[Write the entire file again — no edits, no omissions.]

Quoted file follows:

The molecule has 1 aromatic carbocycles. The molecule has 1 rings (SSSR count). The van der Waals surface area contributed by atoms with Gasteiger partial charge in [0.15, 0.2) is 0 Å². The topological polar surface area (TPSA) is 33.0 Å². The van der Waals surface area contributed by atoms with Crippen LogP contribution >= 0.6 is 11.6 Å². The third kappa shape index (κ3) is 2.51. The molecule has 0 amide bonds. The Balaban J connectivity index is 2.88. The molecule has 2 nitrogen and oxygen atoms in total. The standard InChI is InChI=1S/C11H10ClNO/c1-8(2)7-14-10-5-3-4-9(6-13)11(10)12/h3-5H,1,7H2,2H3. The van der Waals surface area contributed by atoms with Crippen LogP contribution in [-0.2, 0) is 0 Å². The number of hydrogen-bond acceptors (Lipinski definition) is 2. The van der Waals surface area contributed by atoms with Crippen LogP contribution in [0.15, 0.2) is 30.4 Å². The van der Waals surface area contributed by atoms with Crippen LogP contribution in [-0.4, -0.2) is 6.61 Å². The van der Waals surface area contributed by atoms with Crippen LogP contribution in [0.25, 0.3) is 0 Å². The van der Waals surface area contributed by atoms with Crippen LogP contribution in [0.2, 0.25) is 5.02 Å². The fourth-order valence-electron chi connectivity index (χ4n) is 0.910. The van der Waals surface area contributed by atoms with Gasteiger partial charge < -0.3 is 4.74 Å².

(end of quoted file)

The molecule has 1 aromatic carbocycles. The molecule has 1 rings (SSSR count). The van der Waals surface area contributed by atoms with Gasteiger partial charge in [0.15, 0.2) is 0 Å². The topological polar surface area (TPSA) is 33.0 Å². The van der Waals surface area contributed by atoms with Crippen LogP contribution >= 0.6 is 11.6 Å². The third kappa shape index (κ3) is 2.51. The molecule has 0 amide bonds. The Balaban J connectivity index is 2.88. The molecule has 2 nitrogen and oxygen atoms in total. The standard InChI is InChI=1S/C11H10ClNO/c1-8(2)7-14-10-5-3-4-9(6-13)11(10)12/h3-5H,1,7H2,2H3. The van der Waals surface area contributed by atoms with Crippen LogP contribution in [-0.2, 0) is 0 Å². The number of hydrogen-bond acceptors (Lipinski definition) is 2. The van der Waals surface area contributed by atoms with Crippen LogP contribution in [0.15, 0.2) is 30.4 Å². The van der Waals surface area contributed by atoms with Crippen LogP contribution in [-0.4, -0.2) is 6.61 Å². The van der Waals surface area contributed by atoms with Crippen LogP contribution in [0.25, 0.3) is 0 Å². The van der Waals surface area contributed by atoms with Crippen LogP contribution in [0.2, 0.25) is 5.02 Å². The fourth-order valence-electron chi connectivity index (χ4n) is 0.910. The van der Waals surface area contributed by atoms with Gasteiger partial charge < -0.3 is 4.74 Å².